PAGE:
How a garden gate could help your post takeaway food poisoning

The YddA transporter found in Escherichia coli (E. coli) may have a direct involvement in the export of antibiotics or virulence factors back out of the E. coli cell once they have penetrated- this would cause antibiotic resistance in the bacteria and allow it to cause more issues when infecting a human host.

Ever wake up the morning after a delicious Chinese and suddenly you can feel your intestines not agreeing with you? This is a well-known side effect of fast food consumption and is commonly caused by a type of bacteria called (E. coli). This pesky type of bacteria is abundant and has evolved multiple ways to cause medical issues in human and animal bodies alike.

My MSci dissertation project is focused on studying this specific channel found within its membrane walls. This channel lets in or lets out chemicals within the cell and acts just like a garden gate. The name of this gate is YddA (not the catchiest name I know) and by studying this gate, we may be able to design drugs that weaken or deactivate the bacteria.

Figure 1. A schematic representation of the hypothesis for my research project
In a simplified representation, the YddA channel is a transporter at the E. coli cell membrane which is able to export antibiotics from the cell. This leads to the antibiotics not working against the cells and the infection continues to worsen. If a drug could block YddA, this could lead to the antibiotics being stuck inside the cell and having harmful effects- slowly weakening the cell and leading to cell death, and eventually infection resolution.
Image created by the author at

So far, very little is known about this gate, and what it exports remains a mystery. My research will aim to discover is whether or not it exports antibiotics or toxic substances that have made their way into E. coli. If the channel does export antibiotics back out of the cell, this would benefit E. coli by reducing the intracellular concentration of that antibiotic and alleviates the effects of it- allowing it to resist that course of penicillin antibiotics your doctor gave you. This would be a significant factor to the widespread medical concern about antibiotic resistance.

Different antibiotics will be tested against samples of this bacteria- with the YddA channel present in the genome. If the organisms are resistant to any of them, then they show antibiotic resistance. The gene that writes the code for this specific channel will be essentially ‘deleted’ and the newly grown, non-YddA containing, bacteria will once again be combined with the antibiotic(s) they were previously resistant to. If they are then killed by the antibiotic(s), i.e. not showing resistance to it anymore, this will be tangible evidence that YddA exports the harmful antibiotic out of the organism after it has penetrated through its membranes.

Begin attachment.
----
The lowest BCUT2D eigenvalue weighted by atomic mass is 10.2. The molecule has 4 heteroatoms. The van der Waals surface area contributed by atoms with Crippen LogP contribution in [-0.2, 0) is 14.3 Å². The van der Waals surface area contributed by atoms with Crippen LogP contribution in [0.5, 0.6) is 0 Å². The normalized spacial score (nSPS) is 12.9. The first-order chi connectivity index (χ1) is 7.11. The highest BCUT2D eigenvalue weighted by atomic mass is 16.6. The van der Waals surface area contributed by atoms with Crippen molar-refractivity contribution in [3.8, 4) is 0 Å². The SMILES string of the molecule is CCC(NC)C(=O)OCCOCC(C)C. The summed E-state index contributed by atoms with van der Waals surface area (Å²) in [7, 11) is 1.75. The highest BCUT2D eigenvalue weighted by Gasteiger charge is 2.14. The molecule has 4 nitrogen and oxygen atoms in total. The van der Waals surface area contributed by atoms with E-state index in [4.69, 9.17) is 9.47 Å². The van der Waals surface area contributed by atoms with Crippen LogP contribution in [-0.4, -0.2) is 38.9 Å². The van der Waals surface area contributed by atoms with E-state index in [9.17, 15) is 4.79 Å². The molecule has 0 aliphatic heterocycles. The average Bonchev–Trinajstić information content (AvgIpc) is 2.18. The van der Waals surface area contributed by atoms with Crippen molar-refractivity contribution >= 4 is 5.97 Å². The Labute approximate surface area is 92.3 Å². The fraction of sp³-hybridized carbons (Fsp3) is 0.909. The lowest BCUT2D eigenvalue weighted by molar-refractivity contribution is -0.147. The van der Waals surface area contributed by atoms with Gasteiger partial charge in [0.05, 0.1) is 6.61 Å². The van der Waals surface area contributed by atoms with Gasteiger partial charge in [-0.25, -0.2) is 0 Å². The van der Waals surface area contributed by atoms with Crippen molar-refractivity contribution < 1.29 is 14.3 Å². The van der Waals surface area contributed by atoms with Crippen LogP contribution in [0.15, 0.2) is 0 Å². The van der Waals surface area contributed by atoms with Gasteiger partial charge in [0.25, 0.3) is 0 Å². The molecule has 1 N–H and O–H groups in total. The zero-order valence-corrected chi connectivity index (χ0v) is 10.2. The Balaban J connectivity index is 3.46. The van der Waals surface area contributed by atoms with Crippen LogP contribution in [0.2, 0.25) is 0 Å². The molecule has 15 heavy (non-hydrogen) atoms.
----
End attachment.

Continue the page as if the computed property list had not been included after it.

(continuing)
Figure 2. A schematic representation of my main experiment
In a simplified representation, 11 different antibiotics that have not been tested against YddA previously by other scientists will be added to E. coli containing the ydda gene. It is expected that at least 1 of these will be resisted by the bacteria and so this antibiotic(s) will then be tested against E. coli not containing the ydda gene. If the resistance that was observed in the first part of the experiment is now not present, it can be reasonably suggested that YddA is the mediator of resistance to this antibiotic.
Image created by author at

After this research has been completed, it should be clear what function this tiny little gate has in E. coli, and this will lead to future medical advancements that may reduce the effects this bacteria has in the general population. Saving you those hours spent regretting your Friday night Chinese.

Bibliography for further reading:

  • “Escherichia coli Sequence Type ST131 as the Major Cause of Serious Multidrug-Resistant E. coli Infections in the United States”, Johnson, J.R., Johnston, B., Clabots, C., Kuskowski, M.A. & Castanheira, M. 2010, Clinical Infectious Diseases, vol. 51, no. 3, pp. 286-294
  • “Novel Macrolide-Specific ABC-Type Efflux Transporter in Escherichia coli”, Kobayashi, N., Nishino, K. & Yamaguchi, A. 2001, Journal of Bacteriology, vol. 183, no. 19, pp. 5639-5644
  • “Scanning the Escherichia coli chromosome by random transposon mutagenesis and multiple phenotypic screening”, Serina, S., Nozza, F., Nicastro, G., Faggioni, F., Mottl, H., Dehò, G. & Polissi, A. 2004, Research in Microbiology, vol. 155, no. 8, pp. 692-701